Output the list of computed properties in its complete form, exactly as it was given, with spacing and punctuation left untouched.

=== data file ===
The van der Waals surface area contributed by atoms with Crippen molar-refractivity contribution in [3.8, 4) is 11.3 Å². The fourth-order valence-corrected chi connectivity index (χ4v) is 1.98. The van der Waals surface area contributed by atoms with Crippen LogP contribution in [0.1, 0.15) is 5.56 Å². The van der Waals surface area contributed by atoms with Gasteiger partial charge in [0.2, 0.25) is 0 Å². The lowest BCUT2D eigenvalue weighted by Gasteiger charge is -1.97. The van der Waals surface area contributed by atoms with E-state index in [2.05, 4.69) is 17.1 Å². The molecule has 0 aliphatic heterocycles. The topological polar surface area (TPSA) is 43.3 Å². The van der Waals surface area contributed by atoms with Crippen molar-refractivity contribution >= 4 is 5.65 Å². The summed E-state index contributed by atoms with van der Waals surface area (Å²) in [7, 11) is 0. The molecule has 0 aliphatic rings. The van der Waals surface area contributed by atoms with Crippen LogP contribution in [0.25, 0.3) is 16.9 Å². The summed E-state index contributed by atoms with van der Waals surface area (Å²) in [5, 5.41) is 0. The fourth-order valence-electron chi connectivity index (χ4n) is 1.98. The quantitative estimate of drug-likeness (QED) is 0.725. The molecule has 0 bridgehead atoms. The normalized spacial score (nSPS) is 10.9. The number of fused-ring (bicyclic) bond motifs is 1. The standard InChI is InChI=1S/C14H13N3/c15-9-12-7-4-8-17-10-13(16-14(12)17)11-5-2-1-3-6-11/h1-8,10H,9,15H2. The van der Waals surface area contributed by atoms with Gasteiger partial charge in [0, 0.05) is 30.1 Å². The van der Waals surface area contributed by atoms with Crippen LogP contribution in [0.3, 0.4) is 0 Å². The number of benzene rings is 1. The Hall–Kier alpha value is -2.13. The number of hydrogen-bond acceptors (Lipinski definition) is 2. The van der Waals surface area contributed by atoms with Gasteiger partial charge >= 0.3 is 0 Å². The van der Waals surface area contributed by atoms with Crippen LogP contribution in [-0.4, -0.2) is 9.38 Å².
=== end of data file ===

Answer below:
The van der Waals surface area contributed by atoms with Crippen molar-refractivity contribution in [3.8, 4) is 11.3 Å². The fourth-order valence-corrected chi connectivity index (χ4v) is 1.98. The van der Waals surface area contributed by atoms with Crippen LogP contribution in [0.1, 0.15) is 5.56 Å². The van der Waals surface area contributed by atoms with Gasteiger partial charge in [0.2, 0.25) is 0 Å². The lowest BCUT2D eigenvalue weighted by Gasteiger charge is -1.97. The van der Waals surface area contributed by atoms with E-state index in [2.05, 4.69) is 17.1 Å². The molecule has 0 aliphatic heterocycles. The topological polar surface area (TPSA) is 43.3 Å². The van der Waals surface area contributed by atoms with Crippen molar-refractivity contribution >= 4 is 5.65 Å². The summed E-state index contributed by atoms with van der Waals surface area (Å²) in [7, 11) is 0. The molecule has 0 aliphatic rings. The van der Waals surface area contributed by atoms with Crippen LogP contribution in [0.25, 0.3) is 16.9 Å². The summed E-state index contributed by atoms with van der Waals surface area (Å²) in [5, 5.41) is 0. The fourth-order valence-electron chi connectivity index (χ4n) is 1.98. The quantitative estimate of drug-likeness (QED) is 0.725. The molecule has 0 bridgehead atoms. The normalized spacial score (nSPS) is 10.9. The number of fused-ring (bicyclic) bond motifs is 1. The standard InChI is InChI=1S/C14H13N3/c15-9-12-7-4-8-17-10-13(16-14(12)17)11-5-2-1-3-6-11/h1-8,10H,9,15H2. The van der Waals surface area contributed by atoms with Gasteiger partial charge in [0, 0.05) is 30.1 Å². The van der Waals surface area contributed by atoms with Crippen LogP contribution in [0.3, 0.4) is 0 Å². The number of benzene rings is 1. The Hall–Kier alpha value is -2.13. The number of hydrogen-bond acceptors (Lipinski definition) is 2. The van der Waals surface area contributed by atoms with Gasteiger partial charge >= 0.3 is 0 Å². The van der Waals surface area contributed by atoms with Crippen LogP contribution in [-0.4, -0.2) is 9.38 Å².